The maligned Lord Mandelson, at the Leveson Inquiry yesterday, hit the nail on the head on the thorny issue of relationships between hacks and politicians. "You can be friendly with journalists, but you can never be their friends," he said, with such beguiling bluntness you could for a moment believe neither Tory nor Labour politicians had ever been "friends" with a journalist – and minutes before blithely telling his Lordship about attending Elisabeth Murdoch's 40th birthday party.
He was adapting the old adage that journalists don't have friends, only contacts. Other quotes resonated, no matter how cynical: "There are two categories of hacks, subjective and objective," and: "The standard of manners and courtesy has dropped, there is a lack of respect for achievement and status."
I agree. One horrible consequence of our lingering class system is this debilitating "culture of envy". There is a difference between bankers making obscene money through legalised gambling (see JP Morgan story), and those who do so by creating a business (Zuckerberg) or entertaining millions through art (Robin Gibb, RIP) or sport (Drogba).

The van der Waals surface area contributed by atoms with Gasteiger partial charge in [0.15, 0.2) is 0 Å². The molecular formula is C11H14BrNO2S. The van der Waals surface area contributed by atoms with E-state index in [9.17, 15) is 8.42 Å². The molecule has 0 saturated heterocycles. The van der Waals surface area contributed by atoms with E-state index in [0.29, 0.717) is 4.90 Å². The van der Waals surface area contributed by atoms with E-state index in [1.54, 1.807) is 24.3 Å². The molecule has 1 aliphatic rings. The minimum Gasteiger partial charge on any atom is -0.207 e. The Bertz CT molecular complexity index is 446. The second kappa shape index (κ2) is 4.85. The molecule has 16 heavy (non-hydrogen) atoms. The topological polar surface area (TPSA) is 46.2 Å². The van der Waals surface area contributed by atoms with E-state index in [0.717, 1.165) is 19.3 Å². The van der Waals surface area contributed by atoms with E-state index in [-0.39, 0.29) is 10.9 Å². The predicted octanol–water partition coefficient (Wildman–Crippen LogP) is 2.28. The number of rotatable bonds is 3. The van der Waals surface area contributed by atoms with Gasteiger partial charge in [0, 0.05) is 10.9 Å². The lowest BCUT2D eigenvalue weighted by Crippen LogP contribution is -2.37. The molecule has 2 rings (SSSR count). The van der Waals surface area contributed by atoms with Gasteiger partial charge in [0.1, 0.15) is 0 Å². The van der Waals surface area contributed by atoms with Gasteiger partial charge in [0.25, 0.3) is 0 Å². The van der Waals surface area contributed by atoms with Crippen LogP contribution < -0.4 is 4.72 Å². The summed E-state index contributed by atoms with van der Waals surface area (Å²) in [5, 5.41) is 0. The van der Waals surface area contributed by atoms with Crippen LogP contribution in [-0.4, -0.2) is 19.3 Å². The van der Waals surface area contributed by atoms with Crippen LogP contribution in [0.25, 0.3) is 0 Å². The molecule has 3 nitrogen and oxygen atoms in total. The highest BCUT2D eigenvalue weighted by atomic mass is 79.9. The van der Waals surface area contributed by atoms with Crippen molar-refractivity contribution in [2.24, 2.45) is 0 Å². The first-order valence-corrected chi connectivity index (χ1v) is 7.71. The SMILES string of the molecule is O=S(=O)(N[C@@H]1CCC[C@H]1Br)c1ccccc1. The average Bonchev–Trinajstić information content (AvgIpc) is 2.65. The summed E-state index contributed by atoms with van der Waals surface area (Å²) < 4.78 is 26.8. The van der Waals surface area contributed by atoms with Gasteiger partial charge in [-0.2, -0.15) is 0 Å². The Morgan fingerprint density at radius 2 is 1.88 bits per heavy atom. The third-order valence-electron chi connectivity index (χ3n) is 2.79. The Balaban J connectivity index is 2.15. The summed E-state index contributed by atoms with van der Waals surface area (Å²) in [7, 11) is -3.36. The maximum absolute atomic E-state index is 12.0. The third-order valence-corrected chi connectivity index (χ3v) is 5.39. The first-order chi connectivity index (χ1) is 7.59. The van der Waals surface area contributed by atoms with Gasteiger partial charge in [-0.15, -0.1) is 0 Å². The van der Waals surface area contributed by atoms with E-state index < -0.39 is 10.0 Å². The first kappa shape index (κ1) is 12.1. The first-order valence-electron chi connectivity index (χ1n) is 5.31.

As for his first point. I may be in a minority among journalists. I feel, whatever the field, we should not get too close to our subjects. I don't mean specifically politicians and hacks, but hacks and whoever: arts, business, travel, showbiz, sports writers too. Looking back, in a past life I was guilty of this once.
I also don't particularly believe that newspapers and other media outlets should tell readers how to vote, but instead present stories and opinions from both sides of social and political divides, and let you, the reader, decide. Like I said, I am in a minority among hacks. Tant pis!Follow @stefanohat